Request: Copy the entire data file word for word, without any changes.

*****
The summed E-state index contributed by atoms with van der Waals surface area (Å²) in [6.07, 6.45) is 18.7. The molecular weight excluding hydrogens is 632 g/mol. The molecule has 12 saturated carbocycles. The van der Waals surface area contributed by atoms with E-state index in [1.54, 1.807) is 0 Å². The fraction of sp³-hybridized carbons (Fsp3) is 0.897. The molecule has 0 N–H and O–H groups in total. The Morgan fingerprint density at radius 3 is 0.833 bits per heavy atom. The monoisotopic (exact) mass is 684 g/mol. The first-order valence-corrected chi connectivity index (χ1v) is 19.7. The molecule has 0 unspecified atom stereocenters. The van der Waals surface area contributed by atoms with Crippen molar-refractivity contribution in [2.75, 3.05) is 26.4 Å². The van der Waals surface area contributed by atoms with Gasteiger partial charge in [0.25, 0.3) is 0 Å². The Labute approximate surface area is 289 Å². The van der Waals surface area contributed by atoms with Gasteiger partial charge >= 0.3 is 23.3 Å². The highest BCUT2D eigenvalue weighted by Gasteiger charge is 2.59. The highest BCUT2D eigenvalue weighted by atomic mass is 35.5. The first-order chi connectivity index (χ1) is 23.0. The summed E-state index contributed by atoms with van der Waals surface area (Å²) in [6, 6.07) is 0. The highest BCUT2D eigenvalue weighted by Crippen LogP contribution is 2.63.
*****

The summed E-state index contributed by atoms with van der Waals surface area (Å²) in [6.07, 6.45) is 18.7. The molecular weight excluding hydrogens is 632 g/mol. The molecule has 12 saturated carbocycles. The van der Waals surface area contributed by atoms with E-state index in [1.54, 1.807) is 0 Å². The fraction of sp³-hybridized carbons (Fsp3) is 0.897. The molecule has 0 N–H and O–H groups in total. The Morgan fingerprint density at radius 3 is 0.833 bits per heavy atom. The monoisotopic (exact) mass is 684 g/mol. The first-order valence-corrected chi connectivity index (χ1v) is 19.7. The molecule has 0 unspecified atom stereocenters. The van der Waals surface area contributed by atoms with Crippen molar-refractivity contribution in [2.75, 3.05) is 26.4 Å². The van der Waals surface area contributed by atoms with Gasteiger partial charge in [0.25, 0.3) is 0 Å². The Labute approximate surface area is 289 Å². The van der Waals surface area contributed by atoms with Gasteiger partial charge >= 0.3 is 23.3 Å². The highest BCUT2D eigenvalue weighted by Gasteiger charge is 2.59. The highest BCUT2D eigenvalue weighted by atomic mass is 35.5. The first-order chi connectivity index (χ1) is 23.0. The summed E-state index contributed by atoms with van der Waals surface area (Å²) in [6, 6.07) is 0. The highest BCUT2D eigenvalue weighted by Crippen LogP contribution is 2.63.